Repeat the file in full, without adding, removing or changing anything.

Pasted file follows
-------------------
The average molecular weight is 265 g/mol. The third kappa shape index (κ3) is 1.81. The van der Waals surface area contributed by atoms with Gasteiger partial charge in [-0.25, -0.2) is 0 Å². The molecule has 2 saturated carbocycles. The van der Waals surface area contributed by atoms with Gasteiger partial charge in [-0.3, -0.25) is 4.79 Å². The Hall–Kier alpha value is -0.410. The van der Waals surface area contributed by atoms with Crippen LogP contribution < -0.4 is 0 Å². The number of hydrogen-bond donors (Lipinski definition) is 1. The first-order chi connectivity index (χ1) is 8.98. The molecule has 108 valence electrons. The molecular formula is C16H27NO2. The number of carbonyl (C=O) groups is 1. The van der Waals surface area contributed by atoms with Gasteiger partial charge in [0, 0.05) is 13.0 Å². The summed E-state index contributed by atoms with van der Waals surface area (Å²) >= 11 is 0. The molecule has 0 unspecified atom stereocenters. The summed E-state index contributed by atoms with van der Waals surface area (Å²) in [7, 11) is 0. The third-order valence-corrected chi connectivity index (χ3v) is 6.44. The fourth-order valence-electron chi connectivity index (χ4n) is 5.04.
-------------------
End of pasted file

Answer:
The average molecular weight is 265 g/mol. The third kappa shape index (κ3) is 1.81. The van der Waals surface area contributed by atoms with Gasteiger partial charge in [-0.25, -0.2) is 0 Å². The molecule has 2 saturated carbocycles. The van der Waals surface area contributed by atoms with Gasteiger partial charge in [-0.3, -0.25) is 4.79 Å². The Hall–Kier alpha value is -0.410. The van der Waals surface area contributed by atoms with Crippen LogP contribution < -0.4 is 0 Å². The number of hydrogen-bond donors (Lipinski definition) is 1. The first-order chi connectivity index (χ1) is 8.98. The molecule has 108 valence electrons. The molecular formula is C16H27NO2. The number of carbonyl (C=O) groups is 1. The van der Waals surface area contributed by atoms with Gasteiger partial charge in [0, 0.05) is 13.0 Å². The summed E-state index contributed by atoms with van der Waals surface area (Å²) >= 11 is 0. The molecule has 0 unspecified atom stereocenters. The summed E-state index contributed by atoms with van der Waals surface area (Å²) in [7, 11) is 0. The third-order valence-corrected chi connectivity index (χ3v) is 6.44. The fourth-order valence-electron chi connectivity index (χ4n) is 5.04.